Once finds have been carefully lifted from the ground, they immediately begin their journey through the post-ex process. We carefully bag and label them, which means that when they arrive at our processing facilities, we still know exactly which layer they came from or which feature they were found in and the process of studying them can begin.

Archaeological finds can shine light on the darkest corners of the past and help us to understand what happened in a particular place in exquisite detail. They can tell us about human activity, the function of archaeological features like pits and ditches, help us to date a site, understand religious and spiritual practices, trade links, daily life and domestic arrangements as well as cultural affinities.

During the excavation phase of the A14 Cambridge to Huntingdon improvement scheme, we uncovered many unique and fascinating objects that reveal human connections to the Cambridgeshire landscape through time. Some of those connections reveal themselves immediately, but sometimes some of the most interesting stories often begin to emerge a later on in the process.

For the next few months, a team of 10 MOLA Headland experts will be looking through all of the finds discovered and assessing them, beginning the process of uncovering new information and piecing together stories of the past. We’ll be checking in with them throughout this process and following their work as they begin to take a closer look at what life in Cambridgeshire was like through the ages.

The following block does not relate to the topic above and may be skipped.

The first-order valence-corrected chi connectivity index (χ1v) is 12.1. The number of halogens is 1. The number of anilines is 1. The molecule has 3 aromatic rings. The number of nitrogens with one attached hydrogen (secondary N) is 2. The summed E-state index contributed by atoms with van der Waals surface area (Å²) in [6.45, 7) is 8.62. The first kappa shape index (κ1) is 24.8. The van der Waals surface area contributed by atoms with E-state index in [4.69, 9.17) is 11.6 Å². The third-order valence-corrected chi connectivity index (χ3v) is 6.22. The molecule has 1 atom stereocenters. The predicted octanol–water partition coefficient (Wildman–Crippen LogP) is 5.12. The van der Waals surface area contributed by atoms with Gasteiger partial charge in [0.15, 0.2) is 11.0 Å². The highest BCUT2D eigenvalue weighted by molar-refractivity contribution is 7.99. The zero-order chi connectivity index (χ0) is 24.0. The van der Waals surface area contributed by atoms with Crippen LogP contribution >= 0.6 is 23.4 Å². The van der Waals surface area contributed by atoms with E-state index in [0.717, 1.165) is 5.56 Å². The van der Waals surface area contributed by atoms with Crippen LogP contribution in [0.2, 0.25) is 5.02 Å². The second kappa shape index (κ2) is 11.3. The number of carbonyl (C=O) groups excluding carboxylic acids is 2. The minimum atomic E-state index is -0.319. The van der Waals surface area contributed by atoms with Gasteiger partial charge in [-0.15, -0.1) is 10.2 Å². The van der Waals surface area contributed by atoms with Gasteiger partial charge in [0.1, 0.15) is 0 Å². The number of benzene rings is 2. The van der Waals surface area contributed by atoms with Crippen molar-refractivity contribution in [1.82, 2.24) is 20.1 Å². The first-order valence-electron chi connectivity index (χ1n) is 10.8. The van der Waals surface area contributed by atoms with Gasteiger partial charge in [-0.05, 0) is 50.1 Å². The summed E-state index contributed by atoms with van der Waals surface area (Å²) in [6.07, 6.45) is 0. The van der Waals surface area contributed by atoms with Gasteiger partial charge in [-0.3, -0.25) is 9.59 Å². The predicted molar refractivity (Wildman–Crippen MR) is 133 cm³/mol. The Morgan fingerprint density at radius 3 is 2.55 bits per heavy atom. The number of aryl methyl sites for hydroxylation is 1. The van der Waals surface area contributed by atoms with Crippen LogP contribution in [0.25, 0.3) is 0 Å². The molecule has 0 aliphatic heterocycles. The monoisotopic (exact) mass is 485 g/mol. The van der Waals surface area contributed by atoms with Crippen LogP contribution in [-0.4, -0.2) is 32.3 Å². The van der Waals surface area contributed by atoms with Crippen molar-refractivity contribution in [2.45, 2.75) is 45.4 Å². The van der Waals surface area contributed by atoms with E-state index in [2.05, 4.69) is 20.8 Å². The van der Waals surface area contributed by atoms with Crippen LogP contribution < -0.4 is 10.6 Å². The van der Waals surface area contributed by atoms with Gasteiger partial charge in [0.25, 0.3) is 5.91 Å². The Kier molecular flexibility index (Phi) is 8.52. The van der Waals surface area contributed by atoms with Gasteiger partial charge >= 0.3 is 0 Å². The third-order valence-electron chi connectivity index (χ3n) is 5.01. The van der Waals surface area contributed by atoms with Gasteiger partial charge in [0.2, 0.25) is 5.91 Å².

Here’s two highlights from the journey so far courtesy of one of our Senior Finds Specialists, Michael Marshall:

These are some of the great Iron Age finds discovered on the project and identified during the assessment stage; two triangular fired clay weights and a beautifully decorated antler long-handled comb. All three come from settlements in the area near Fenstanton. There is often some debate about precisely how different prehistoric objects were used, as we lack contemporary illustrations or written descriptions. However, these two types of objects are commonly argued to be used in textile production, with the triangular weights used on a loom to weigh down the warp (the vertical threads) while the comb was used to beat down the weft (horizontal threads). When we study these objects more closely during the analysis stage, one of the things we will be doing is looking to see if there is any use-wear or other evidence to support some of the alternative hypotheses. For example it has been suggested that triangular weights could be used to weigh down thatch or to build oven structures, while combs might have been used for grooming or for other textile-working tasks such as braid making.

Join us on our journey!

  • @A14C2H #A14Archaeology
  • com/A14C2H/ #A14Archaeology
  • Find out more about the A14C2H improvement scheme here

The archaeological programme for the Cambridge to Huntingdon improvement scheme is being carried out by A14 Integrated Delivery Team on behalf of Highways England.